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tions of time about the Messiah's coming, although they are plainly called and directed thereto by God himself. Neither can they conceal the vexation which from hence they receive, by finding the design of the prophecy so directly against them. Hence this place of Daniel, with respect to the time of the Messiah, and Isa. liii, for his office and work, are generally esteemed the racks and tortures of the rabbins. For the computation itself, the Jews universally acknowledge, that the sevens here denote sevens of years; so that the whole duration of the 70 sevens, compriseth 490 years.†

§4. But that it is the true Messiah is here intended, appears from

1. The context and scope of the place.

(1.) This whole revelation was granted to Daniel, for his relief in the prospect that he had of the ensuing calamities of the church: and was recorded by him, for its encouragement and support in those distresses, as were also the prophecies of Haggai and Malachi, before insisted on. Now, the only general promise which God, for the consolation of the church of old, renewed unto them in all ages, was this concerning the Messiah, wherein all their blessedness was contained.

(2.) Unless the Messiah, and his blessed work be here intended, there is not one word of comfort or relief to the church in this whole prophecy. The context, therefore, evidently bespeaks the true Messiah to be here intended.

$5. 2. The names and titles given to the person spoken of, declare who he is that is designed. He is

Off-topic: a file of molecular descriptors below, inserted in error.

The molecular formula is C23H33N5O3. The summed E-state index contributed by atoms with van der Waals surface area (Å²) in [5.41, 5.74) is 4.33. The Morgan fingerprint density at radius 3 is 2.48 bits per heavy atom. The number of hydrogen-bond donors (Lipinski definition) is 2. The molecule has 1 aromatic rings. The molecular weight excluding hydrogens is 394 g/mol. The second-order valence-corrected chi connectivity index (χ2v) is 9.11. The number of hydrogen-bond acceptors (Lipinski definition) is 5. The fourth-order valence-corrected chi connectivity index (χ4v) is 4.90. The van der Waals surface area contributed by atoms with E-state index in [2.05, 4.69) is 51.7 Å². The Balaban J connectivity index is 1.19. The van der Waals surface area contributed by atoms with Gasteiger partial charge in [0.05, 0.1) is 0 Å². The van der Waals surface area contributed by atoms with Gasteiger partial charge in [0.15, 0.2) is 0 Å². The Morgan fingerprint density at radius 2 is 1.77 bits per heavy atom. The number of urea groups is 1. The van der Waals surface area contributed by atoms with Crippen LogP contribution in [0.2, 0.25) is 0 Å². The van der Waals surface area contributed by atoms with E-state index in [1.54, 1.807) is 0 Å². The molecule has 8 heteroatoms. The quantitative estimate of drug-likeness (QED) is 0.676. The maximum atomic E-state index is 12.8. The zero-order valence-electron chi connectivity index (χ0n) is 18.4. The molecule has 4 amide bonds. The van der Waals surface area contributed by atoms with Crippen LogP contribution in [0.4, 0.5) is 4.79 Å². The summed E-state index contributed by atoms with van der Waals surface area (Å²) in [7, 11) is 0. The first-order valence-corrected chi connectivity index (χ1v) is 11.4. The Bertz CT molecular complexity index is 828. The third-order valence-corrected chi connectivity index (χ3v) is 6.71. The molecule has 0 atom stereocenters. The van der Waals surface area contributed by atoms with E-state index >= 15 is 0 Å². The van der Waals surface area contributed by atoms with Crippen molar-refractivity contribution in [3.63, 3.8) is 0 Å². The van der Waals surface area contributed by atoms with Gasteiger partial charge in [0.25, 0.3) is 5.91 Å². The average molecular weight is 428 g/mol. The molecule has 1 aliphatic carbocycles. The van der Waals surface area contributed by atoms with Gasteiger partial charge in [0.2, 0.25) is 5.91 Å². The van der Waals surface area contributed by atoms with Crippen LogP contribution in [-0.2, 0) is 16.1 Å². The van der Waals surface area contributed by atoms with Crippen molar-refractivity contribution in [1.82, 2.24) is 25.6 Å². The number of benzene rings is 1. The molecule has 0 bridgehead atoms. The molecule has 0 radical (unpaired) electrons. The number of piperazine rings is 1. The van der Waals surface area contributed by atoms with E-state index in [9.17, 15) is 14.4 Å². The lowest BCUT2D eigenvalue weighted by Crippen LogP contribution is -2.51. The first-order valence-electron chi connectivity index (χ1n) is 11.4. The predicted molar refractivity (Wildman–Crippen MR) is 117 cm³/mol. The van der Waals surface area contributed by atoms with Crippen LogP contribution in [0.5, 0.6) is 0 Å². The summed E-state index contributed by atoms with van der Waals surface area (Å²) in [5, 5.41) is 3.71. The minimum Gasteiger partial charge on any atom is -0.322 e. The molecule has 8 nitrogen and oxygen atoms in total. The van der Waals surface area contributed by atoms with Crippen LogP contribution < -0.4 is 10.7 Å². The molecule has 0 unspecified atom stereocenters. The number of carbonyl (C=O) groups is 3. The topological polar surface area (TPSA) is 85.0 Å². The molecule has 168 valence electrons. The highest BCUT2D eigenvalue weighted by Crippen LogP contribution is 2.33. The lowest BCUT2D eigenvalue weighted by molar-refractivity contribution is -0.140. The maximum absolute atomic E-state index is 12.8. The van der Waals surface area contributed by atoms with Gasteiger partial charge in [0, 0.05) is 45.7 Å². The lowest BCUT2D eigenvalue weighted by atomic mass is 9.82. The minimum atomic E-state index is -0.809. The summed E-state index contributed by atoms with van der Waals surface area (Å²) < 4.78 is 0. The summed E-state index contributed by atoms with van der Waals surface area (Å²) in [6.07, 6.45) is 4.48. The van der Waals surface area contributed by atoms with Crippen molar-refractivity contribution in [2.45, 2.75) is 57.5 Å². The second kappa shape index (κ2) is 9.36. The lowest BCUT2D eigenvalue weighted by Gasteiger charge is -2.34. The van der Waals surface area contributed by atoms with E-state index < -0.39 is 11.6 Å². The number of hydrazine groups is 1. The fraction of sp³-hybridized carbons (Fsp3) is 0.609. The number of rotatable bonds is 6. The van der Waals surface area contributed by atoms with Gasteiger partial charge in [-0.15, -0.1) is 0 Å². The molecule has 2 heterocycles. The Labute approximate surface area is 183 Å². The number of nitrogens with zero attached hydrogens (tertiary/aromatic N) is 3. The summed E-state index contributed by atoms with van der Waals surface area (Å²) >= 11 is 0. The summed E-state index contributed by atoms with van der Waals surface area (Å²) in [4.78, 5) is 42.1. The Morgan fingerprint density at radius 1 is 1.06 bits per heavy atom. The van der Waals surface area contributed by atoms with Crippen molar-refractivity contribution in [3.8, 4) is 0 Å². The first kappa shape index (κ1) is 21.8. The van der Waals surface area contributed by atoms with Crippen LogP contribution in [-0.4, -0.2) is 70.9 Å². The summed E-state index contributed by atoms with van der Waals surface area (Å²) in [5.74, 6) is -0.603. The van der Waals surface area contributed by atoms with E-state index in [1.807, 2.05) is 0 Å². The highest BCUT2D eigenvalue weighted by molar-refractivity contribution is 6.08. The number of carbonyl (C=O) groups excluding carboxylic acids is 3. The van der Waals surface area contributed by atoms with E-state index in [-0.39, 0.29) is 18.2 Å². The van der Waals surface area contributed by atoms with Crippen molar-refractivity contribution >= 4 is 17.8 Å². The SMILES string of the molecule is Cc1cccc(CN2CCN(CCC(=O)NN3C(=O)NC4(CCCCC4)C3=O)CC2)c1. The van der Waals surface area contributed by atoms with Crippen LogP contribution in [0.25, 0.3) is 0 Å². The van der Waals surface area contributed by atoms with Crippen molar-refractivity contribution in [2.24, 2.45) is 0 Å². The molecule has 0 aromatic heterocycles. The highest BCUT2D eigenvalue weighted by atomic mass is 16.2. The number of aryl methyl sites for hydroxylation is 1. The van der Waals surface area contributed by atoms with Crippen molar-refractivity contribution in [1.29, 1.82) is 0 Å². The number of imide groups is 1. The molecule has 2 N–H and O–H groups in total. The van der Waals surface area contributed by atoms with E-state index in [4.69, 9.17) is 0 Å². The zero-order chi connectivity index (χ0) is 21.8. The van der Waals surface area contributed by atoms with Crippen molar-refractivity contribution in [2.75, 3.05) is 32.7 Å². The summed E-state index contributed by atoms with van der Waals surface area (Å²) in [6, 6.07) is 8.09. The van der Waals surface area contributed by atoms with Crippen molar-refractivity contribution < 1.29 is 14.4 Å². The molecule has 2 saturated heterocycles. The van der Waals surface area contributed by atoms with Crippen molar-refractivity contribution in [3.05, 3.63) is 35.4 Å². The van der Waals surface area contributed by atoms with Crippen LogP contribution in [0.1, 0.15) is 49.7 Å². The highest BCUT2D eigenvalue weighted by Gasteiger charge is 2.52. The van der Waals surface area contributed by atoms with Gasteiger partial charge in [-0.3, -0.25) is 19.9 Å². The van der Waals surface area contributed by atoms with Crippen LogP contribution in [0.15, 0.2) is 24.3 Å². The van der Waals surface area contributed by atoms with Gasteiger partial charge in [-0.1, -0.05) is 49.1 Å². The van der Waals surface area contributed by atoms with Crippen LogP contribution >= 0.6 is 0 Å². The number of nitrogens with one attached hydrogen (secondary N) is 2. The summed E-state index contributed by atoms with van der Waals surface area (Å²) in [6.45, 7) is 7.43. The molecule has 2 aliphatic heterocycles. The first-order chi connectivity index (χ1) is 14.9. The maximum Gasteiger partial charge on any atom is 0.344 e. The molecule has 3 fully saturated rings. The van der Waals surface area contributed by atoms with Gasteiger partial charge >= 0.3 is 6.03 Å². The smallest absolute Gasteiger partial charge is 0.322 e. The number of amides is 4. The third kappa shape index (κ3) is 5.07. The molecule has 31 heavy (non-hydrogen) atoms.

*Talm. Tract. Sanedr. Shebet. Jehuda. Maimon. in Jad Chazekah, Tract. De Regib. Cap. xii.

†R. Saadias Hagaon, Jarchi, Kimki, &c.

called () the Messiah, the anointed, (nar' εžoxv) by way of eminence, and absolutely. The addition of (71) MWD ver. 25,) Messiah the Prince, makes it yet more evident. For as this word is often used to denote a supreme ruler, one that "goeth in and out "before the people," in rule and government, as 2 Sam. vii, 8; 1 Kings i, 35; xiv, 7, &c. so it is peculiarly assigned to the Messiah, Isa. Iv, 4; "Behold, I "have given him a witness to the people, a leader, (or "prince,) and commander to the people." And to ascribe this name of 'Messiah the Prince' absolutely to any but the promised seed, is contrary to the whole tenor of the Old Testament.

Moreover, he is called, (ver. 24,

PP) the most holy, (sanctitas sanctitatum) in the abstract, the holiness of holinesses. The most holy place in the tabernacle and temple was so called, but that cannot be here intended. The time is limited ny) to 'anoint (or make a Messiah of) the most holy;' but by the Jews' confession, the holy place in the second temple was never anointed. It must, therefore, be the person typified by the holy place, in whom the fulness of the Godhead was to dwell, that is here said to be anointed.*